New publication: The dissolution of olivine added to soil: Implication for enhanced weathering
P. Renforth, P.A.E. Pogge von Strandmann, c, G.M. Henderson (2015) The dissolution of olivine added to soil: Implication for enhanced weathering Applied Geochemistry doi:10.1016/j.apgeochem.2015.05.016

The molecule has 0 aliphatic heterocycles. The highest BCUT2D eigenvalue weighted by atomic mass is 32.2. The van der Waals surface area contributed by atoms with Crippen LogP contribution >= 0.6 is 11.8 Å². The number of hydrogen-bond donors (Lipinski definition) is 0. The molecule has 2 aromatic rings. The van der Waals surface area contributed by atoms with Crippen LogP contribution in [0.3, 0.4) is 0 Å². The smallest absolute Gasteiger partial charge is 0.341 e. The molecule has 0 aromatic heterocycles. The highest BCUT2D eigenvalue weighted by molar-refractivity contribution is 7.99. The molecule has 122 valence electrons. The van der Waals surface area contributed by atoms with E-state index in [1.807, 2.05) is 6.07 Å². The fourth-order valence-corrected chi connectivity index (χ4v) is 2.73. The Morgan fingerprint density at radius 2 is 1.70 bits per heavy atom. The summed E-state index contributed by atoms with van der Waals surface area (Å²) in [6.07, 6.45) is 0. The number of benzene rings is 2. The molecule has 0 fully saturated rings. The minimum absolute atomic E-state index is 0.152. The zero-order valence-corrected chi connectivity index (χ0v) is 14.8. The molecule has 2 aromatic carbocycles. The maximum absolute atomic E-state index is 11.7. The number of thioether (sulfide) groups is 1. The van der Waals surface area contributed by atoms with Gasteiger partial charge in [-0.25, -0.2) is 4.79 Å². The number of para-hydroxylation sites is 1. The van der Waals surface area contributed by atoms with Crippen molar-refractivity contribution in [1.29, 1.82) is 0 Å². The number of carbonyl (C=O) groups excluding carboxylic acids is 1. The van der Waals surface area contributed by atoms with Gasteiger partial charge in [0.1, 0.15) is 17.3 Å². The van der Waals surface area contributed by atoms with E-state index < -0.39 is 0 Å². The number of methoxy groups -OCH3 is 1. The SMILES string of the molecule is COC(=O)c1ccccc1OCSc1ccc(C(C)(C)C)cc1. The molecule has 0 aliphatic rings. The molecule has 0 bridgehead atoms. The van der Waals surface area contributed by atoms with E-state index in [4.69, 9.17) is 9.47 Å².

Chemical weathering of silicate minerals consumes atmospheric CO2 and is a fundamental component of geochemical cycles and of the climate system on long timescales. Artificial acceleration of such weathering (“enhanced weathering”) has recently been proposed as a method of mitigating anthropogenic climate change, by adding fine-grained silicate materials to continental surfaces. The efficacy of such intervention in the carbon cycle strongly depends on the mineral dissolution rates that occur, but these rates remain uncertain. Dissolution rates determined from catchment scale investigations are generally several orders of magnitude slower than those predicted from kinetic information derived from laboratory studies. Here we present results from laboratory flow-through dissolution experiments which seek to bridge this observational discrepancy by using columns of soil returned to the laboratory from a field site. We constrain the dissolution rate of olivine added to the top of one of these columns, while maintaining much of the complexity inherent in the soil environment. Continual addition of water to the top of the soil columns, and analysis of elemental composition of waters exiting at the base was conducted for a period of five months, and the solid and leachable composition of the soils was also assessed before and after the experiments. Chemical results indicate clear release of Mg2+ from the dissolution of olivine and, by comparison with a control case, allow the rate of olivine dissolution to be estimated between 10-16.4 and 10-15.5 moles cm-2 s-1. Measurements also allow secondary mineral formation in the soil to be assessed, and suggest that no significant secondary uptake of Mg2+ has occurred. The olivine dissolution rates are intermediate between those of pure laboratory and field studies and provide a useful constraint on weathering processes in natural environments, such as during soil profile deepening or the addition of mineral dust or volcanic ash to soils surfaces. The dissolution rates also provide critical information for the assessment of enhanced weathering including the expected surface-area and energy requirements.